5 things that could hold up your mortgage application


From innocent mistakes to completely unanticipated problems, many factors can affect your mortgage application. More and more borrowers are finding out how seemingly minor details are costing them their mortgages.

We have rounded up a mixture of common and random stumbling blocks to help make your mortgage application go more smoothly.

1. Bad Credit Score

It is no surprise that having an impaired credit history will most likely have an impact on your mortgage application.

A bad credit score essentially means that you are a high-risk borrower. You may have a history of late payments, but there are also other factors that could have contributed to a bad rating. For example, you may have made a bad decision in choosing what credit cards are right for you, declared bankruptcy or even paid the minimum amount on your credit card each month.

In general, the better your score the more eligible you are for lower interest rates.

2. Having No Credit History

When you have no credit history, you have nothing on your credit report. This means that banks or mortgage lenders can’t really find patterns in your behaviour because you haven’t borrowed anything before.

Your mortgage lender needs to feel confident that you will be able to make your mortgage repayments.

This is why it’s highly advised you build up a good credit report before putting forward you mortgage application.

3. Being Self-Employed

Many mortgage lenders do have packages designed specifically for self-employed individuals.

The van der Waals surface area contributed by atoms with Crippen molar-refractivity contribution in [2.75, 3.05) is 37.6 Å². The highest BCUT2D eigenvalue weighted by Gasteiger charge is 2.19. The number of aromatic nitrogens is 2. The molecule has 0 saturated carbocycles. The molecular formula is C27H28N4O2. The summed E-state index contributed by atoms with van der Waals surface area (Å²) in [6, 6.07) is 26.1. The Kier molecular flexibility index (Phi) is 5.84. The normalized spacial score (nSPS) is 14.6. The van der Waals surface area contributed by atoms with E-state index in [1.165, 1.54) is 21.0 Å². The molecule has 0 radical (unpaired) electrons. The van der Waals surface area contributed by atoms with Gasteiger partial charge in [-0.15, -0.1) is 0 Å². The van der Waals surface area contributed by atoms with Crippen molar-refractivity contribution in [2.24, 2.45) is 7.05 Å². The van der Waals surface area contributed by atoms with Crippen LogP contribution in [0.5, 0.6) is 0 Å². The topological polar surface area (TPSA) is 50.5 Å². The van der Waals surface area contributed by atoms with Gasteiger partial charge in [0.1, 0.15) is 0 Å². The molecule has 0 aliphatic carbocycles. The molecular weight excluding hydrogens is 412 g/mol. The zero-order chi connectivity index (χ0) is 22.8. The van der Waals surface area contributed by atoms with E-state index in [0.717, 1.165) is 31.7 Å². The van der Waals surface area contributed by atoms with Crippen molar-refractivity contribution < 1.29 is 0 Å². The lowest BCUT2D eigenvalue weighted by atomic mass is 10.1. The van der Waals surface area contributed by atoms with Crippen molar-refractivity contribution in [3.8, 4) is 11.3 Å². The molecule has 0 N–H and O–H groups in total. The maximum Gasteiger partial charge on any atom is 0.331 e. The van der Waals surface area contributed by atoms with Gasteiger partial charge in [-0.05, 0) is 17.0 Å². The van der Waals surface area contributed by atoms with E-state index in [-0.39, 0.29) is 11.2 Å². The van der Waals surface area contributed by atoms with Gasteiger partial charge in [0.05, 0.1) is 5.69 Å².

The problem lies with how soon you apply for your mortgage. Most lenders require at least 2 or 3 years of accounts and some self-employed people cannot provide this. Before the financial crisis in 2007-2008, self-employed workers simply told the mortgage lender what they earned.

Now, the more accounts you show the better. This is because lenders will base their calculations on your average profit in the past few years.

4. Plants

More specifically, Japanese knotweed. It is notoriously known as the plant that kills mortgages. Its growth is so aggressive that mortgage lenders have been reluctant to lend on a property with the plant.

The shrub can open cracks in foundations, brick walls and damage drainage works. Even after the situation has been treated (which can take up to two years), there is still a risk that it grows like before if you awaken the original root. Meaning, it will be difficult to build home extensions or even a conservatory.

5. Changing Your Name After Marriage

This won’t necessarily affect your application. However, if you are not on the electoral roll (because you haven’t registered yourself with your new married name), chances are your mortgage application might get rejected.

Stirling Ackroyd Legal
Latest posts by Stirling Ackroyd Legal (see all)